How to Measure Water Pressure Without the Utility-Provided Gauge

Hunker may earn compensation through affiliate links in this story.

Things You'll Need

  • Water hose

  • Outdoor water spigot

  • Pressure gauge or height-measuring method, depending on method selected


The typical residential water pressure is 30 to 50 pounds per square inch.


The density of water varies based on the temperature. While this calculation is based on room temperature of 40 to 60 degrees Fahrenheit, the conversion factor from water-feet to pounds per square inch differs at higher and lower temperatures.

Without sufficient water pressure, water will not flow to houses and buildings.

Water pressure gauges attached to home water lines can malfunction. In an emergency or a disaster scenario, they may cease to function. Or perhaps you need a physics project based on the real world. Here are two methods for measuring home water pressure independent of the utility company's water pressure gauge.

Method 1

Step 1

Attach the water hose to the outdoor water spigot. Turn on the water spigot so water courses through the attached water hose.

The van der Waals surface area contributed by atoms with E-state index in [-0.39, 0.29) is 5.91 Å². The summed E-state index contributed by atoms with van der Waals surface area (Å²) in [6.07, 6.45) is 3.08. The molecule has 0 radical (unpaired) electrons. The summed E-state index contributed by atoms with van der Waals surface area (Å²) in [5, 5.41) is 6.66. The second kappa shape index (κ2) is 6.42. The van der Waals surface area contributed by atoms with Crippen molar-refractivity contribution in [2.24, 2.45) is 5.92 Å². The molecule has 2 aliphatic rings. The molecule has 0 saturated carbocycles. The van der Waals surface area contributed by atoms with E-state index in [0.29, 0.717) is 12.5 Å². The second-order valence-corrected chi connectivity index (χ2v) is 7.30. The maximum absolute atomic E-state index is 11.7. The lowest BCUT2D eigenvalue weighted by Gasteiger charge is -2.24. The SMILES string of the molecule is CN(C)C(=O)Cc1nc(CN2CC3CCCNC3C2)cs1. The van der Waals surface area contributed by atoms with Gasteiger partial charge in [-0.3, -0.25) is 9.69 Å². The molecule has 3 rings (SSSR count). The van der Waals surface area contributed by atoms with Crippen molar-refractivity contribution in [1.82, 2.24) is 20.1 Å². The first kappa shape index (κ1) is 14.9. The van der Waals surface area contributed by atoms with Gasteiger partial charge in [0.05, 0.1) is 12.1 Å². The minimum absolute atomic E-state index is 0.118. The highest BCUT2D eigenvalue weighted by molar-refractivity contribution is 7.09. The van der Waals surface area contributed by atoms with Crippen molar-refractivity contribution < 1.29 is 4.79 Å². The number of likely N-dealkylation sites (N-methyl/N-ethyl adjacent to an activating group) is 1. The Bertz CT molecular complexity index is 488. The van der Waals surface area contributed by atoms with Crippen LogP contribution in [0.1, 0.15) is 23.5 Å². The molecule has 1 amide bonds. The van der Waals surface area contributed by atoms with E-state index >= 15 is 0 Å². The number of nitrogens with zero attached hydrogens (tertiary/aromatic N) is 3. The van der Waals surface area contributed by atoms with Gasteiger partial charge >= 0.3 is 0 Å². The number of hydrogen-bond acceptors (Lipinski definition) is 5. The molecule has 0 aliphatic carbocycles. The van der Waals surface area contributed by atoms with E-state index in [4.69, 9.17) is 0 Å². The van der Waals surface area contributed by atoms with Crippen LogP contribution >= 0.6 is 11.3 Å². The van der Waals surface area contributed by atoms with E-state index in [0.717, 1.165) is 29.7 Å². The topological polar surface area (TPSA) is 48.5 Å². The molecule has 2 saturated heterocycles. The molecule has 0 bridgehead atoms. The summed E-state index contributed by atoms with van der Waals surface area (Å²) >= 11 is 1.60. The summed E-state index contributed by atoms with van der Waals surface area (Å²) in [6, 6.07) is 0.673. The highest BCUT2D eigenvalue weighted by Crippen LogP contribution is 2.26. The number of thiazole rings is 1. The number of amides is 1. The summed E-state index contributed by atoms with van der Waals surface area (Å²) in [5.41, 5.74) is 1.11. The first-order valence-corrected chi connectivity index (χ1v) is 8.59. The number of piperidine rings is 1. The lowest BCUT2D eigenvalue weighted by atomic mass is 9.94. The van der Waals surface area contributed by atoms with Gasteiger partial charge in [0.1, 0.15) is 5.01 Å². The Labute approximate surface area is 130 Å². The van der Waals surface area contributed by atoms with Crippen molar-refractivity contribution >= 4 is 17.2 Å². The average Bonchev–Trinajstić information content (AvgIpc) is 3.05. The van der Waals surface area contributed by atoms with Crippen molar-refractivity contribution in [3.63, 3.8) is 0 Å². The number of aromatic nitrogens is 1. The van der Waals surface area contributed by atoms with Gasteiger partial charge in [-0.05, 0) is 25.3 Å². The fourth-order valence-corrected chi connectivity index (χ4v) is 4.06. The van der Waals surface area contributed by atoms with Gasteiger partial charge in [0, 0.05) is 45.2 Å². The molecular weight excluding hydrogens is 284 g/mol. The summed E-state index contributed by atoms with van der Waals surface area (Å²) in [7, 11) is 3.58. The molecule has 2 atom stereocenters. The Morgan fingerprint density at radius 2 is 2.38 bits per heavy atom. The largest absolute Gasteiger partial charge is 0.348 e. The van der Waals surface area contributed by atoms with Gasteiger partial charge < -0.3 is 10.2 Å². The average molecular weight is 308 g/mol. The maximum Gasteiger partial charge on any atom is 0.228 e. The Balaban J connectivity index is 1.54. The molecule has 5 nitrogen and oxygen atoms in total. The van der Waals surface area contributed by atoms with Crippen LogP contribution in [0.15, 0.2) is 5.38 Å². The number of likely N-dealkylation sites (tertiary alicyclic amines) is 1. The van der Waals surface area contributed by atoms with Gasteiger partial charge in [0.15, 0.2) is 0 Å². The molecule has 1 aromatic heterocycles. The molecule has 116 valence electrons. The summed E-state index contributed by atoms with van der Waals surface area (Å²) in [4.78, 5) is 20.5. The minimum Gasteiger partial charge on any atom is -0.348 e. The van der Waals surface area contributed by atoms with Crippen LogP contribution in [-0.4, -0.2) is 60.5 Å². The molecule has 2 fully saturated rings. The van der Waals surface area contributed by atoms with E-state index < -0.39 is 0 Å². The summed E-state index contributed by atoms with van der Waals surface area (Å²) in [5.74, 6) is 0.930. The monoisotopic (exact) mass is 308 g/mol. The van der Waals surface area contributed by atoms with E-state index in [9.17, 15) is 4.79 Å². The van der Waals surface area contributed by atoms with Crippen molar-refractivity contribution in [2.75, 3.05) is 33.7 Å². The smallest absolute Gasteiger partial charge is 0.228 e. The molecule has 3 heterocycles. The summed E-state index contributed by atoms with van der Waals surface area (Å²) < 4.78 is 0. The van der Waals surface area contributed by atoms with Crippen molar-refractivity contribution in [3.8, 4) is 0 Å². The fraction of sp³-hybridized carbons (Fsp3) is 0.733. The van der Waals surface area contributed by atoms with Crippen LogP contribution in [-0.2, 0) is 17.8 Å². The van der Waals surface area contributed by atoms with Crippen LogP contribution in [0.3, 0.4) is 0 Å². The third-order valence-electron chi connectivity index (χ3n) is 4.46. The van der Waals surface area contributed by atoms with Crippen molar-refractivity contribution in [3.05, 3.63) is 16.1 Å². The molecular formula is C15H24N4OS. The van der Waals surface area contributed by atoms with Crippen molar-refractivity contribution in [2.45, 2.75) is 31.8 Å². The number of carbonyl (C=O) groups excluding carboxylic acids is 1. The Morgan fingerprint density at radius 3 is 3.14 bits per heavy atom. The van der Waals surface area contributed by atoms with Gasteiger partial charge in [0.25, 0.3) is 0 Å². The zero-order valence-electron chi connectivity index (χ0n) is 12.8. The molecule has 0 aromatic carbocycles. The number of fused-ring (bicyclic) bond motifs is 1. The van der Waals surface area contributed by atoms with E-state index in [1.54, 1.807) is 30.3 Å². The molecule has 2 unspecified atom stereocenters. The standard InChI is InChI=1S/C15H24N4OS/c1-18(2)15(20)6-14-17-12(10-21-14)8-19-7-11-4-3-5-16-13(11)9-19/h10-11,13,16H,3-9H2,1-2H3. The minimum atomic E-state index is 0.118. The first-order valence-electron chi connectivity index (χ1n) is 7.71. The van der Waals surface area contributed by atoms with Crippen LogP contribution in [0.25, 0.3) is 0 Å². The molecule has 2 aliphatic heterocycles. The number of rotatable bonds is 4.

Step 2

Raise the end of the garden hose as high as possible. Continue raising it until the water stops coming out.

Step 3

Measure that elevation from the water faucet. The elevation is the pressure in water-feet.

Step 4

Divide that elevation by 2.31. (The approximate conversion of water-feet to pounds per square inch of 2.31 comes from 144 square inches to a square foot divided by the density of water at 62.4 pounds per square foot. The result of this is 2.307692308, or a rounded-up 2.31. This converts the water-feet into pounds per square inch.) The result is the approximate water pressure.

Method 2

Step 1

Acquire a pressure gauge that screws onto a water faucet.

Step 2

Attach the pressure gauge to the water faucet.

Step 3

Turn on the water.

Step 4

Measure the reading on the attached pressure gauge.

references & resources

Tamara Wilhite

My expertise includes product data management software. I provide first and second level technical support for this class of software as well as write FAQs, user manuals and troubleshooting guides for first level staff. My personal finance expertise has been showcased repeatedly on "The Dollar Stretcher" frugal living website and magazine.